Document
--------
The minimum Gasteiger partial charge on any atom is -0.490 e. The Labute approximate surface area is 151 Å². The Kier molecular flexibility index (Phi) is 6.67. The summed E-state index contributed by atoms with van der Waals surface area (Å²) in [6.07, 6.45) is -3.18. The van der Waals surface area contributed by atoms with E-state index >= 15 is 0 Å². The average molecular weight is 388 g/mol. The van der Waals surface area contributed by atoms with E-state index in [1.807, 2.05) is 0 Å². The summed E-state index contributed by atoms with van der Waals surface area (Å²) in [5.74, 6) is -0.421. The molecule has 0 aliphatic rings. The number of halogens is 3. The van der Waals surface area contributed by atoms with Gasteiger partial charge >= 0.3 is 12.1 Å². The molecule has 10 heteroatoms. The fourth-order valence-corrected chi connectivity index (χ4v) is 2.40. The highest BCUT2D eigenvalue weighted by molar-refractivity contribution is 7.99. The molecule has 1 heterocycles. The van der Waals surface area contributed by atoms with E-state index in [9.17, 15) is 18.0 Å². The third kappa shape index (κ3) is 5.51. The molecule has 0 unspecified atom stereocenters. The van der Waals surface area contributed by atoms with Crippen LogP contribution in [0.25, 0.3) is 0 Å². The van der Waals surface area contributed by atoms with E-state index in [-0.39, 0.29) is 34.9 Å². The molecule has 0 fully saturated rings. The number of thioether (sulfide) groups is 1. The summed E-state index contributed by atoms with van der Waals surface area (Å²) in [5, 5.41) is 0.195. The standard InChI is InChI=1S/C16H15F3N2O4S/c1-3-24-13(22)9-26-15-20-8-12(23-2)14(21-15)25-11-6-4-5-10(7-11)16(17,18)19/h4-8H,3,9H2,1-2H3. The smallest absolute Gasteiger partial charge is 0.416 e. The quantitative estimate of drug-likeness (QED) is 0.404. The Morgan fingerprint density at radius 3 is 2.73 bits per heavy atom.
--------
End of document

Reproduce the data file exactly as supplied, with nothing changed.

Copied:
The minimum Gasteiger partial charge on any atom is -0.490 e. The Labute approximate surface area is 151 Å². The Kier molecular flexibility index (Phi) is 6.67. The summed E-state index contributed by atoms with van der Waals surface area (Å²) in [6.07, 6.45) is -3.18. The van der Waals surface area contributed by atoms with E-state index >= 15 is 0 Å². The average molecular weight is 388 g/mol. The van der Waals surface area contributed by atoms with E-state index in [1.807, 2.05) is 0 Å². The summed E-state index contributed by atoms with van der Waals surface area (Å²) in [5.74, 6) is -0.421. The molecule has 0 aliphatic rings. The number of halogens is 3. The van der Waals surface area contributed by atoms with Gasteiger partial charge >= 0.3 is 12.1 Å². The molecule has 10 heteroatoms. The fourth-order valence-corrected chi connectivity index (χ4v) is 2.40. The highest BCUT2D eigenvalue weighted by molar-refractivity contribution is 7.99. The molecule has 1 heterocycles. The van der Waals surface area contributed by atoms with E-state index in [9.17, 15) is 18.0 Å². The third kappa shape index (κ3) is 5.51. The molecule has 0 unspecified atom stereocenters. The van der Waals surface area contributed by atoms with Crippen LogP contribution in [0.25, 0.3) is 0 Å². The van der Waals surface area contributed by atoms with E-state index in [-0.39, 0.29) is 34.9 Å². The molecule has 0 fully saturated rings. The number of thioether (sulfide) groups is 1. The summed E-state index contributed by atoms with van der Waals surface area (Å²) in [5, 5.41) is 0.195. The standard InChI is InChI=1S/C16H15F3N2O4S/c1-3-24-13(22)9-26-15-20-8-12(23-2)14(21-15)25-11-6-4-5-10(7-11)16(17,18)19/h4-8H,3,9H2,1-2H3. The smallest absolute Gasteiger partial charge is 0.416 e. The quantitative estimate of drug-likeness (QED) is 0.404. The Morgan fingerprint density at radius 3 is 2.73 bits per heavy atom.